I was recently looking into opening a CaringBridge web site, since I have a special needs daughter with an undiagnosed genetic syndrome. Trying to sign up, I encountered this page:
As an aside: do they even want men to sign up for this site? Pink and hearts and lowercasing and round fonts and flowers and puppies and rainbows pervade this site, on this page and other pages. But I digress.
More importantly, notice the form in the screenshot above. I was somewhat puzzled as to which options to choose. Hmm, myself or someone else. Am I creating an account for someone else, on their behalf, or am I creating an account site to benefit someone else, but it is my site? All I am prompted with is “who is it for”? I decided it was for my daughter—it is for her benefit, but not for her personally to use.
That was a pretty easy decision, but then I’m confronted with the first name/last name fields. Do I type my name or my daughter’s name? Again, the direction is ambiguous. I started typing my name, presumably because I’ve done this before on hundreds of web sites. It makes sense to me that I would perhaps type in my daughter’s name in a later step. However, a few clues told me otherwise—the fields are indented under “someone else”, and the following field is “enter your e-mail”, making me guess that the name fields are not asking “enter your name”. Also, the submit button (properly left-aligned but improperly indented) is labeled “preview site”, telling me there relaly is no step 2 (despite the 4 numbered circles listed at the top) and it would only make sense to put my daughter’s name on this field. I entered her name and was able to get the preview of my site. My guesses were right.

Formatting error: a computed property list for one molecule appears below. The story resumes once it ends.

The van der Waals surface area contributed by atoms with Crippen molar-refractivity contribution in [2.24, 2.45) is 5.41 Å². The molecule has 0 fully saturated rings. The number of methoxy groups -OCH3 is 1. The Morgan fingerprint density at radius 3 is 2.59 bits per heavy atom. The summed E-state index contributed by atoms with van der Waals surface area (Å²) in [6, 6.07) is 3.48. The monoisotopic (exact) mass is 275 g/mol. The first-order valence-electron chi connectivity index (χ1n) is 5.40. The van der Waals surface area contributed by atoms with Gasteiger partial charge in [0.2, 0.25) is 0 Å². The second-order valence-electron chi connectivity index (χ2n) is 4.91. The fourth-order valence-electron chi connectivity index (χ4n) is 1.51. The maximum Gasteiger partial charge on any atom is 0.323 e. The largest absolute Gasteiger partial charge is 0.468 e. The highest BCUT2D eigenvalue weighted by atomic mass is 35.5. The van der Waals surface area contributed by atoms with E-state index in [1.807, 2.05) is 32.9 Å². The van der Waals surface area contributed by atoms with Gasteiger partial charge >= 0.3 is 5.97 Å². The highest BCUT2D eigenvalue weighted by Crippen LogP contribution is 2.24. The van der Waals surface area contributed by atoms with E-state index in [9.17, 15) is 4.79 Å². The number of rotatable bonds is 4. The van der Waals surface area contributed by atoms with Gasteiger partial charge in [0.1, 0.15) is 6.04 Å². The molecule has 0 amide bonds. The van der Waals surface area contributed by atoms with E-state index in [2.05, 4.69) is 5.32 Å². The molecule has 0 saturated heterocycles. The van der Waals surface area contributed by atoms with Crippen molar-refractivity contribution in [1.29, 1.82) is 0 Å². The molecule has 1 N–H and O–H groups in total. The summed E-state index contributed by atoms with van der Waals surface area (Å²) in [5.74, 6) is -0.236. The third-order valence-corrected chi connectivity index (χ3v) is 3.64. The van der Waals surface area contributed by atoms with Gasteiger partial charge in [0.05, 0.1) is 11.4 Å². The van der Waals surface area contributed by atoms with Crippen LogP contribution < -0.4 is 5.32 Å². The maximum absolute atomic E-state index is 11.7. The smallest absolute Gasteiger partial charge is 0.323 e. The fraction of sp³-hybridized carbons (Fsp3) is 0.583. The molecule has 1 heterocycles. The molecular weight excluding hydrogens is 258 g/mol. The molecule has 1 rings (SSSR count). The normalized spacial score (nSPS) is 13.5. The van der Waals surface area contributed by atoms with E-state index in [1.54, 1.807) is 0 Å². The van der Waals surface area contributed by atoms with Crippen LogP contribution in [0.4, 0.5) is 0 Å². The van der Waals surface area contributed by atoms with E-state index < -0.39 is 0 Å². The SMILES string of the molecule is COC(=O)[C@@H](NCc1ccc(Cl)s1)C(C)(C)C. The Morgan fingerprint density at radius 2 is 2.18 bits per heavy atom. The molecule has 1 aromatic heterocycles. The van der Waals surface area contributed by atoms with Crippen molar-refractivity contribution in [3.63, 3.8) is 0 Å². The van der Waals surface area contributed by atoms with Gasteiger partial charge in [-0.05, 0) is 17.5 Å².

The design of this page forgot Jakob’s Law of the Web User Experience: people spend nearly all of their time on other web sites, not yours. It was only a small gaffe, and the page contained enough clues for me to figure it out, but how many hundreds of users had the same confusion I did?Incidentally, we also see that we should serve your target market first (here, moms) but don’t alienate your largest secondary market (dads) in the process.